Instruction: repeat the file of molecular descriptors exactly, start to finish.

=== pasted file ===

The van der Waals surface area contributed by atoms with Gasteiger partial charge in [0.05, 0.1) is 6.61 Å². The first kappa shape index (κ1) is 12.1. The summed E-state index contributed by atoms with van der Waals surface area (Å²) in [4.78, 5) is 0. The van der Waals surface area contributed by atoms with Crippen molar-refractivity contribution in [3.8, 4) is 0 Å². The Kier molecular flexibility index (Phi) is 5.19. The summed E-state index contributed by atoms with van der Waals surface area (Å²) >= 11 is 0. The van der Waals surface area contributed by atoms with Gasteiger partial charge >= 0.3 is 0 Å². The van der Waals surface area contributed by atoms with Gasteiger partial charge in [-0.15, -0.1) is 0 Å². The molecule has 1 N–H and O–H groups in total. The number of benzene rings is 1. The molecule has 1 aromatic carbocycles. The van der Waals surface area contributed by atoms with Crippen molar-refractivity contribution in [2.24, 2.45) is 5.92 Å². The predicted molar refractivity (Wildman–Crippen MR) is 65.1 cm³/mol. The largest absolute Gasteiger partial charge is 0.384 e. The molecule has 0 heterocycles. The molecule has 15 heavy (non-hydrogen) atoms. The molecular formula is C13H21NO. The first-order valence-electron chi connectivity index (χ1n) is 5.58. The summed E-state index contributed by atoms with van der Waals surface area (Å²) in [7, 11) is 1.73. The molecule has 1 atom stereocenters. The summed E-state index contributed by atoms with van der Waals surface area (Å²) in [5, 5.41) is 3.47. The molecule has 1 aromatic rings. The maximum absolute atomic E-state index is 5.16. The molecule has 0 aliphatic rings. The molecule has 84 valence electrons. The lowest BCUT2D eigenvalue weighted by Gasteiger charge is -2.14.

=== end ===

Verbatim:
The van der Waals surface area contributed by atoms with Gasteiger partial charge in [0.05, 0.1) is 6.61 Å². The first kappa shape index (κ1) is 12.1. The summed E-state index contributed by atoms with van der Waals surface area (Å²) in [4.78, 5) is 0. The van der Waals surface area contributed by atoms with Crippen molar-refractivity contribution in [3.8, 4) is 0 Å². The Kier molecular flexibility index (Phi) is 5.19. The summed E-state index contributed by atoms with van der Waals surface area (Å²) >= 11 is 0. The van der Waals surface area contributed by atoms with Gasteiger partial charge >= 0.3 is 0 Å². The van der Waals surface area contributed by atoms with Gasteiger partial charge in [-0.15, -0.1) is 0 Å². The molecule has 1 N–H and O–H groups in total. The number of benzene rings is 1. The molecule has 1 aromatic carbocycles. The van der Waals surface area contributed by atoms with Crippen molar-refractivity contribution in [2.24, 2.45) is 5.92 Å². The predicted molar refractivity (Wildman–Crippen MR) is 65.1 cm³/mol. The largest absolute Gasteiger partial charge is 0.384 e. The molecule has 0 heterocycles. The molecule has 15 heavy (non-hydrogen) atoms. The molecular formula is C13H21NO. The first-order valence-electron chi connectivity index (χ1n) is 5.58. The summed E-state index contributed by atoms with van der Waals surface area (Å²) in [7, 11) is 1.73. The molecule has 1 atom stereocenters. The summed E-state index contributed by atoms with van der Waals surface area (Å²) in [5, 5.41) is 3.47. The molecule has 1 aromatic rings. The maximum absolute atomic E-state index is 5.16. The molecule has 0 aliphatic rings. The molecule has 84 valence electrons. The lowest BCUT2D eigenvalue weighted by Gasteiger charge is -2.14.